Coca Cola implement a single environmental policy known as 'eKo'. This is implemented in all of their plants throughout the world including those found in India [5]. In theory, it allows them to make environmentally friendly business decisions, but in practice this does not seem to be the case. As stated on their website, Coca Cola's prime environmental considerations followed in business decisions are;

- Environmental due diligence before acquiring land

- Environmental impact assessment before commencing operations

- Ground water and environmental surveys before selecting sites

- Diligent compliance with all regulatory environmental requirements

- Ban on purchase of refrigeration equipment containing CFCs

- Installation of Effluent treatment plant at each manufacturing locations

- Separate collection and treatment domestic and industrial effluent as per company or local standard

- Separate discharge of industrial, domestic and storm water to prevent storm water pollution [6]

If Coca Cola did take all of these factors into consideration when making business decisions e.g. like where to set up a bottling plant, it would appear the environment of such communities would not be put at risk and indeed if there was a chance it would, they would either not locate there or propose ways of eliminating the potential problems. However, it appears to be that in a considerable number of communities where Cola have bottling plants none of these considerations have been accounted for. This is indeed the situation in Plachimada and Kaladera.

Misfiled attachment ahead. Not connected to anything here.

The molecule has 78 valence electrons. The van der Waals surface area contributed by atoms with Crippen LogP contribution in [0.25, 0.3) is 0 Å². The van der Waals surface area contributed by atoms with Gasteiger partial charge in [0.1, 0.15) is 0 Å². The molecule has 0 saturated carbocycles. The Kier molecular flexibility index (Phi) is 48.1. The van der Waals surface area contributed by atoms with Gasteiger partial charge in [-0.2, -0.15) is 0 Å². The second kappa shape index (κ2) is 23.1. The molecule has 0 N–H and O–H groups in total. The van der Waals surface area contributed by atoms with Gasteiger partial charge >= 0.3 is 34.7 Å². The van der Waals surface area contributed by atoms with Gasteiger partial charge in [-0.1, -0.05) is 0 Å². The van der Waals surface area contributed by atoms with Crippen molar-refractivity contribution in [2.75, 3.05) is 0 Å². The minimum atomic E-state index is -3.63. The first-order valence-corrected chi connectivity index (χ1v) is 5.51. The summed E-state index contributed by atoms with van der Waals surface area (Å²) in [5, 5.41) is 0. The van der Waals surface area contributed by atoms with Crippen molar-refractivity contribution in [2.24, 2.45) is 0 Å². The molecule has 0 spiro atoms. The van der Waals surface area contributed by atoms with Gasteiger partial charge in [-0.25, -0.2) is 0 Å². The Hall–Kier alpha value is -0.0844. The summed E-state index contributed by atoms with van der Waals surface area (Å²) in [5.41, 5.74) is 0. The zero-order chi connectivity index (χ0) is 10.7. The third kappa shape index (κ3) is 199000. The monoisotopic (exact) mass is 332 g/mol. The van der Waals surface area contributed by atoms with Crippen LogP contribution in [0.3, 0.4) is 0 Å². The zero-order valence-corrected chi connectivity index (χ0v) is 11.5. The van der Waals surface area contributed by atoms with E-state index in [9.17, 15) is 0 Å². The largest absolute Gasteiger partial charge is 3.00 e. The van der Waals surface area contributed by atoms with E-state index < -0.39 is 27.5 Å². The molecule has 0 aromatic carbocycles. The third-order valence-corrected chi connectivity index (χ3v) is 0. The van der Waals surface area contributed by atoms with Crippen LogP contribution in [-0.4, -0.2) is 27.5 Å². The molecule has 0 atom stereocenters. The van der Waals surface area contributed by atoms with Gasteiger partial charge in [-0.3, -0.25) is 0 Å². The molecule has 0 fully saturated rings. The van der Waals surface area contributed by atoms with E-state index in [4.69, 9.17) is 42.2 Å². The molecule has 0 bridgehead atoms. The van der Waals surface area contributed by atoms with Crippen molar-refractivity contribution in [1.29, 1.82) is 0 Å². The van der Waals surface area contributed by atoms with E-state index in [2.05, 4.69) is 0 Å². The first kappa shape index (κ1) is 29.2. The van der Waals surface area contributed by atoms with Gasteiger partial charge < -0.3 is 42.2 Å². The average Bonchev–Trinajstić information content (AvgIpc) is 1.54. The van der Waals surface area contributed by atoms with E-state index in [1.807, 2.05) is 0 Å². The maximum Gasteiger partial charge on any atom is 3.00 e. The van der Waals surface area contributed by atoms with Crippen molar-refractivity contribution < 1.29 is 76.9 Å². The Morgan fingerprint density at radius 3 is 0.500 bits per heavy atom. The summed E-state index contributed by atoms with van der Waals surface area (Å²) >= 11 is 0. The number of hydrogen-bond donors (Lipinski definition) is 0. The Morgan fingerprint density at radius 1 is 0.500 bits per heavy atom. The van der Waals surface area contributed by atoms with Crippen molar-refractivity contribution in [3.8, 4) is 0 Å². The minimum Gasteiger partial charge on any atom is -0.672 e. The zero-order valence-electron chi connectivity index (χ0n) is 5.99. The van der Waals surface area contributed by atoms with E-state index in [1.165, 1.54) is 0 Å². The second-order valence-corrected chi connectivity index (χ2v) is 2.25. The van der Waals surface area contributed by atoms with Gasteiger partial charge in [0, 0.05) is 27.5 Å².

According to Coca Cola, they survey the ground water and environment before selecting the site (as per consideration three above). Plachimada is in the heart of Kerala's water belt. Its ground water reserves had apparently showed up on satellite surveys done by the company's prospectors [7] so it is no surprise Coca Cola selected this as a site for one of their bottling plants. Indeed, according to Cockburn (2005), the site selected was set between two large reservoirs and ten meters south of an irrigation canal. Coca Cola therefore did do a survey of the ground water and with the considerable volume available made the decision to locate there possibly with the intention to exploit the reserves. It has been reported that within six months of the commencement of operations at the plant the villagers witnessed a considerable drop in the level of water available to them [8]. This led the locals to conclude that Coca Cola was exploiting the groundwater reserves and 'taking' what wasn't theirs [9]. The situation was also mirrored in Kaladera in the villages surrounding the bottling plant were villagers, social activists and civil rights groups took to the streets to demand the closure of the plant because they claimed Coca Cola was depriving them of water [10].